Threats to Society

Threats to Society

How secushare is not a breeding ground for extremism

Users of secushare are socially connected to each other. This has the side effect that extremists of any kind cannot openly advertize their interests as they would get socially isolated by their ethically disagreeing social neighborhood.

We see it everyday in our Tor-based chatroom. People asking to trade guns or rape videos. They can get away with it because Tor gives them non-social anonymity while allowing them to communicate. In secushare they would have real friendships and a reputation to lose.

Only social groups that already found each other in non-social anonymous platforms would be able to migrate to secushare as a group. Contrary to most existing "darknet" platforms secushare would not foster the creation of new such aggregations.

How we can deal with lawful interception

Let's be realistic. Real world governance will not appreciate platforms that produce 100% privacy if individuals that are real threats to society cannot be put under supervision.

Targeted surveillance is in line with the principles of democracy. Democracy needs that bulk surveillance is technically impossible and no authority is given the power to collect knowledge on society in bulk as that has always been a slippery slope into totalitarian regimes, but if surveillance is guaranteed to only be applicable to a limited subset of people, then that can be helpful or even necessary to enable a civil democratic society.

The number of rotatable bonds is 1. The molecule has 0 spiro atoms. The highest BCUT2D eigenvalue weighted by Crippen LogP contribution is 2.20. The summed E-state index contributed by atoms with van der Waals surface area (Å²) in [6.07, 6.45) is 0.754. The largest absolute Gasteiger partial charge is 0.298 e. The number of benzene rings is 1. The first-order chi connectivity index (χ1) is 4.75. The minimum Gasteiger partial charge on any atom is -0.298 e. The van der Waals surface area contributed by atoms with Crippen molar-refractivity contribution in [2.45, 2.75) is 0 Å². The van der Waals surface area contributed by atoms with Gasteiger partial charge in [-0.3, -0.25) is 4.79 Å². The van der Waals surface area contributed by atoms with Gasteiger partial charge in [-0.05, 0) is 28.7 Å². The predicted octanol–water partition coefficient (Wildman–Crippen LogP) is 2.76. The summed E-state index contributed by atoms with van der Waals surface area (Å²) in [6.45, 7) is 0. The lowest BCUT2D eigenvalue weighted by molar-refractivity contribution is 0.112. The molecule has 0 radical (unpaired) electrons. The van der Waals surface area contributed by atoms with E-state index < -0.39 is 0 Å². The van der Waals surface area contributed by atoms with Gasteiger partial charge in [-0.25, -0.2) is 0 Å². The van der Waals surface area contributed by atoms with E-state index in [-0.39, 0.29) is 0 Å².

secushare is intended to protect from bulk surveillance, at least on the technological layers it operates on. Its threat model however does not impede targeted surveillance of dangerous individuals, either by using social means of infiltration of dangerous groups or by using technical means of subversion of hardware of individuals.

There may also be the possibility of defining network protocols that implement lawful requirements that a device implementing secushare would comply to, like a message from police, cryptographically signed by a judge, instructing a smartphone to enter surveillance mode for a month. Maybe there is even a way to extend GNUnet's network size estimation algorithm to find out how high the percentage of surveillance is - refusing to enable targeted surveillance if the number of targets exceeds reasonable limits. A secushare device could thus itself try to ensure the constitutionality of a police request before allowing lawful interception to take place.

This all depends on devices being sufficiently unlikely to be tampered with, since it wouldn't be useful if a criminal has a smartphone that informs them that they are under investigation. But that is a complex topic and beyond the scope of this project's website. Also such a scenario probably needs to be accompanied by suitable legislation, which is something we can discuss within the domain as it wouldn't be limited to just secushare.

See also…